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Audiobooks & Radio Dramas: Only Substitutes for Real Books & Theatre?
Are audiobooks & radio dramas only substitutes for real books & theatre, or are they separate forms of art in themselves? I would say that they can be both at the same time.
I am not overly fond of audiobooks, because I'm a very fast reader and find them too time-consuming. However, they have their uses, not only for people with reduced vision, but otherwise as well. You have your hands and eyes free and can do something else at the same time. It is also easier to listen with a hands-free than to read a book, for instance, on a bus or while driving a car (although not with a hands-free while driving) or during physical exercise. Moreover, sometimes audiobooks are easier available and cheaper to get than ordinary books. As a matter of fact, you can find thousands of audiobooks for free on YouTube. They can be downloaded as audio files and it won't cost you anything. Just search for “audiobooks”. The quality of the reading varies, but most of them are at least adequate. After all, they are free.
If you don't mind paying, there are many sites with audiobooks, easy to find with Google or some other search engine.
The quality of an audiobook is not simply the quality of the book someone reads, it is also dependent on the one reading it loud. This is a form of art in itself, a form of acting. It requires a good voice by nature, and the ability to handle it – basically the same qualities making a great narrator in television. It's not surprising that the best narrators often are professional actors. However, that is not always the case.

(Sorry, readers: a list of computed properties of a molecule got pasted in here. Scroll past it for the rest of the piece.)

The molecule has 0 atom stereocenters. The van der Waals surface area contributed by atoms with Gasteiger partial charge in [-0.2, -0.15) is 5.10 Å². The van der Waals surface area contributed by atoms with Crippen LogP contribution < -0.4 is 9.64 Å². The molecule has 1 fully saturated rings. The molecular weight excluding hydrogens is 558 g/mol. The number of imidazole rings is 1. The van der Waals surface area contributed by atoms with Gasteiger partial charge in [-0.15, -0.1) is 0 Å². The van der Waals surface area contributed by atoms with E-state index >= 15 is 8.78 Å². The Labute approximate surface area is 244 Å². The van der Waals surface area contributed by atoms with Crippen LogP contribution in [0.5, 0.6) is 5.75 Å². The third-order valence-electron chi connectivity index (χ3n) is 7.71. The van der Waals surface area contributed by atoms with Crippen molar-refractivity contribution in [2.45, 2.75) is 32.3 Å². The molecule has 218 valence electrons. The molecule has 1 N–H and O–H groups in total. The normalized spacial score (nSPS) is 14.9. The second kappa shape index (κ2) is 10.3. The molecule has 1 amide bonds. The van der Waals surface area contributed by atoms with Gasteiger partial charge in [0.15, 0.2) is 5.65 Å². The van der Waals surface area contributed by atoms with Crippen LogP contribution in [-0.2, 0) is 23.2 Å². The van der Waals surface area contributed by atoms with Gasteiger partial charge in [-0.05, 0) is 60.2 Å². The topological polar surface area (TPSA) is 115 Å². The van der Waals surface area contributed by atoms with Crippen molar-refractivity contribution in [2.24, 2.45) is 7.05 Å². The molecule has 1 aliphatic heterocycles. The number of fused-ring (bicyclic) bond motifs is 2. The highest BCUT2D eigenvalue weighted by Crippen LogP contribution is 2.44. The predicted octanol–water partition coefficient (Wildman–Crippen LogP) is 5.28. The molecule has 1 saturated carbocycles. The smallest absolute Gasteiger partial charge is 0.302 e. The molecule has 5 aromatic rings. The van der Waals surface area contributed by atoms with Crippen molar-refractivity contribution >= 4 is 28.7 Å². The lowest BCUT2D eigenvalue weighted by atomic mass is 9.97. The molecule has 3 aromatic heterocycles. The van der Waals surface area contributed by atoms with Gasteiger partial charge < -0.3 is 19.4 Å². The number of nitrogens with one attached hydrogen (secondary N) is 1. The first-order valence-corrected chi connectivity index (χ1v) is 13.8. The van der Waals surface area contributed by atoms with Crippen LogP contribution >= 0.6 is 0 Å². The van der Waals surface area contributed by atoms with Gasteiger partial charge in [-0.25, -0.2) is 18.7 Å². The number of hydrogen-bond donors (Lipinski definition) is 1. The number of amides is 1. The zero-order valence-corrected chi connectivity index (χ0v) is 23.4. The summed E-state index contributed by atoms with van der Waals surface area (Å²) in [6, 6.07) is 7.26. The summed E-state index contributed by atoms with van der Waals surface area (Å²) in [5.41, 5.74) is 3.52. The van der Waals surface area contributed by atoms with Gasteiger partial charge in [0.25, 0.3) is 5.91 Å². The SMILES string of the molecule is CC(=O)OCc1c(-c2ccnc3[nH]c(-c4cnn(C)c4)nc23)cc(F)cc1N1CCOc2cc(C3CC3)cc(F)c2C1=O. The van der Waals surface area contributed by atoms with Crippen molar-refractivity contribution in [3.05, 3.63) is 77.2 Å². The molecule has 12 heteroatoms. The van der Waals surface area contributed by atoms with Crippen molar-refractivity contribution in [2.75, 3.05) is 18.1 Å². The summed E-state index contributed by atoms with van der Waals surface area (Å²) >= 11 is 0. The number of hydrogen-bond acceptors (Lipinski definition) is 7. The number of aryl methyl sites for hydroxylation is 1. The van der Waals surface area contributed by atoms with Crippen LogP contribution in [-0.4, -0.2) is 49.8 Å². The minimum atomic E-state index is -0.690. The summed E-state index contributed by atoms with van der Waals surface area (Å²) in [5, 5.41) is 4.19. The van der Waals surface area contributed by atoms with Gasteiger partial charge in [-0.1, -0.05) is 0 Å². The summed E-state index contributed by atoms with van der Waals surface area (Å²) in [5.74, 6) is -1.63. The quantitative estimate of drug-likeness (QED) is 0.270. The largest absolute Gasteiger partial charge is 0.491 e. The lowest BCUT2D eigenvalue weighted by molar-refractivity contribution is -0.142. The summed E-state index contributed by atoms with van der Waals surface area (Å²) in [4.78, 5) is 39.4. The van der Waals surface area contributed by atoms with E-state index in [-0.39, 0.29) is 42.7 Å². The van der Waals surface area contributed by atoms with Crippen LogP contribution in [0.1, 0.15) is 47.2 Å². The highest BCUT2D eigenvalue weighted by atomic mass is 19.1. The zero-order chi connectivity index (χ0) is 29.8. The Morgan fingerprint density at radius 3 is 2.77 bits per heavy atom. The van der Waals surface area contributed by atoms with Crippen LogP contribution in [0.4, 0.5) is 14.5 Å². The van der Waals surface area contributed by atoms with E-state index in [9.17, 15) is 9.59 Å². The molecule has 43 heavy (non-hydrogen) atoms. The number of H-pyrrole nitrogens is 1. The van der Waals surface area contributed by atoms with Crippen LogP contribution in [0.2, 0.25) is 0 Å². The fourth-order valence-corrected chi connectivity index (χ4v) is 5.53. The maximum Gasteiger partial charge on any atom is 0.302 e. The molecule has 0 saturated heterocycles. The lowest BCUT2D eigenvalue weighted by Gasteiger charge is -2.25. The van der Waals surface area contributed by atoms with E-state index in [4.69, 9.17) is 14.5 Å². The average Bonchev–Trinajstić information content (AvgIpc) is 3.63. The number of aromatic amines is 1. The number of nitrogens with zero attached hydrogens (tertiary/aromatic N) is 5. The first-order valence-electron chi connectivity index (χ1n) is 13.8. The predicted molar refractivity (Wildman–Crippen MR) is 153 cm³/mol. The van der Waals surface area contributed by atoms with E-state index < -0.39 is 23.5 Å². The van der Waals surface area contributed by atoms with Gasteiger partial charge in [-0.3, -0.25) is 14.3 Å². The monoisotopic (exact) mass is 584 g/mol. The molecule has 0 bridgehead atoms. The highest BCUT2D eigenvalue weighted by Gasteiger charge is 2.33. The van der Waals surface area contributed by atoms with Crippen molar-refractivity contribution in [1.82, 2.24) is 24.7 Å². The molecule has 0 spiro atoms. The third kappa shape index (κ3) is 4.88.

We have previously discussed a couple of authors of horror fiction, so, for those with a taste for that genre, I want to recommend something called HorrorBabble. That's a YouTube channel with a large number of excellently read horror stories and with new stories coming all the time. There you can find works by H.P. Lovecraft and Edgar Allan Poe, but also many other authors. Ian Gordon reads most of them, and he is doing that very well; indeed, his readings are of good professional quality.
A related, but still altogether different genre is the Radio Drama. That is theatre made for radio. It is not to be seen as a crippled form of ordinary theatre, but as a genre of art in itself, separate from ordinary theatre. The preconditions are entirely different. And a radio drama is not an audiobook, but something else - even if the two genres are sometimes confused, and even overlapping at times.
It is hardly a surprise that the best Radio Dramas in the English language were and are made by BBC, which, in terms of quality, is arguably the best radio and television company in the history of broadcasting. There are lots of them on YouTube. I will not give a lot of links, because this sort of material turns up and disappears all the time. Just use the search function.
If you like old time radio shows (in reality being audiobooks, radio dramas or something in between), especially in the genres of horror, crime, science fiction or, to some extent, western, then I suggest you take a look at these links: